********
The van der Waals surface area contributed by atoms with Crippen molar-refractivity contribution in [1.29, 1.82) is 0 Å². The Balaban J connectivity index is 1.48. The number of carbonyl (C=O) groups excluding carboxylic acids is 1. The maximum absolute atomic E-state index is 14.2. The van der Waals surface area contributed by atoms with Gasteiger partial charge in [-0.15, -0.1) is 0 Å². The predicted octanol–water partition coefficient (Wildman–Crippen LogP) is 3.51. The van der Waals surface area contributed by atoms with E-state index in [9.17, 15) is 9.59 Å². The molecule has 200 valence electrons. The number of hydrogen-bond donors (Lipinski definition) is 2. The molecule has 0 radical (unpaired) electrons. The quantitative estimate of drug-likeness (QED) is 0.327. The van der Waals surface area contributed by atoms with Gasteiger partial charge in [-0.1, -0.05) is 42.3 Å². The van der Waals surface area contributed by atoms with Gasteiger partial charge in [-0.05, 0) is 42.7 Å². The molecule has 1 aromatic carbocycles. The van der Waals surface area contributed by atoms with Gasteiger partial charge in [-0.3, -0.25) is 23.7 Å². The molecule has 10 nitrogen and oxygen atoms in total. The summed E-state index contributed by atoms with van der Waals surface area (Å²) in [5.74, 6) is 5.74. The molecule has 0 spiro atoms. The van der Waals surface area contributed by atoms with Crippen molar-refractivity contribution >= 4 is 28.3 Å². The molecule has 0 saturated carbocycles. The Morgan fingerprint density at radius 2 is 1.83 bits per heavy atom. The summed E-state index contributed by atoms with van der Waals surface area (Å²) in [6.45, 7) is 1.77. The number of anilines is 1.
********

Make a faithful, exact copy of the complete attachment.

The van der Waals surface area contributed by atoms with Crippen molar-refractivity contribution in [1.29, 1.82) is 0 Å². The Balaban J connectivity index is 1.48. The number of carbonyl (C=O) groups excluding carboxylic acids is 1. The maximum absolute atomic E-state index is 14.2. The van der Waals surface area contributed by atoms with Gasteiger partial charge in [-0.15, -0.1) is 0 Å². The predicted octanol–water partition coefficient (Wildman–Crippen LogP) is 3.51. The van der Waals surface area contributed by atoms with E-state index in [9.17, 15) is 9.59 Å². The molecule has 200 valence electrons. The number of hydrogen-bond donors (Lipinski definition) is 2. The molecule has 0 radical (unpaired) electrons. The quantitative estimate of drug-likeness (QED) is 0.327. The van der Waals surface area contributed by atoms with Gasteiger partial charge in [-0.1, -0.05) is 42.3 Å². The van der Waals surface area contributed by atoms with Gasteiger partial charge in [-0.05, 0) is 42.7 Å². The molecule has 1 aromatic carbocycles. The van der Waals surface area contributed by atoms with Gasteiger partial charge in [-0.3, -0.25) is 23.7 Å². The molecule has 10 nitrogen and oxygen atoms in total. The summed E-state index contributed by atoms with van der Waals surface area (Å²) in [5.74, 6) is 5.74. The molecule has 0 spiro atoms. The van der Waals surface area contributed by atoms with Crippen molar-refractivity contribution >= 4 is 28.3 Å². The molecule has 0 saturated carbocycles. The Morgan fingerprint density at radius 2 is 1.83 bits per heavy atom. The summed E-state index contributed by atoms with van der Waals surface area (Å²) in [6.45, 7) is 1.77. The number of anilines is 1.